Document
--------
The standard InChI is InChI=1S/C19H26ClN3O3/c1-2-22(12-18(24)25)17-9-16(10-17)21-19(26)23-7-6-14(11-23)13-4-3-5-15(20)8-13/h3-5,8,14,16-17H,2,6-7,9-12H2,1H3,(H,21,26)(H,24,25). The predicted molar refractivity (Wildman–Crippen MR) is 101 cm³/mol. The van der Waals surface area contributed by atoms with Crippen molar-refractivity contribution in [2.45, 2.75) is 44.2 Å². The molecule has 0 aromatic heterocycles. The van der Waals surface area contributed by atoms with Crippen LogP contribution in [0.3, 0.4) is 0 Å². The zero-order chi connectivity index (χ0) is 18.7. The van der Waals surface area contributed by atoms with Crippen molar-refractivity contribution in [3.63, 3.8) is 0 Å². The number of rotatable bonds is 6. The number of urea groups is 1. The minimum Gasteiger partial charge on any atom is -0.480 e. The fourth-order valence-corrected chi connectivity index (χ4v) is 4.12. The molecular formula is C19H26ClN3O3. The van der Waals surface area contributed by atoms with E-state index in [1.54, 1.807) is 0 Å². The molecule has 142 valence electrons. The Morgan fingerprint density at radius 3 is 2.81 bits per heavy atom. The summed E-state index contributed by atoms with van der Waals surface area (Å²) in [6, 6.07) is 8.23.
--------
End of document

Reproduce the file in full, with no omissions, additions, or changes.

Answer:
The standard InChI is InChI=1S/C19H26ClN3O3/c1-2-22(12-18(24)25)17-9-16(10-17)21-19(26)23-7-6-14(11-23)13-4-3-5-15(20)8-13/h3-5,8,14,16-17H,2,6-7,9-12H2,1H3,(H,21,26)(H,24,25). The predicted molar refractivity (Wildman–Crippen MR) is 101 cm³/mol. The van der Waals surface area contributed by atoms with Crippen molar-refractivity contribution in [2.45, 2.75) is 44.2 Å². The molecule has 0 aromatic heterocycles. The van der Waals surface area contributed by atoms with Crippen LogP contribution in [0.3, 0.4) is 0 Å². The zero-order chi connectivity index (χ0) is 18.7. The van der Waals surface area contributed by atoms with Crippen molar-refractivity contribution in [3.63, 3.8) is 0 Å². The number of rotatable bonds is 6. The number of urea groups is 1. The minimum Gasteiger partial charge on any atom is -0.480 e. The fourth-order valence-corrected chi connectivity index (χ4v) is 4.12. The molecular formula is C19H26ClN3O3. The van der Waals surface area contributed by atoms with E-state index in [1.54, 1.807) is 0 Å². The molecule has 142 valence electrons. The Morgan fingerprint density at radius 3 is 2.81 bits per heavy atom. The summed E-state index contributed by atoms with van der Waals surface area (Å²) in [6, 6.07) is 8.23.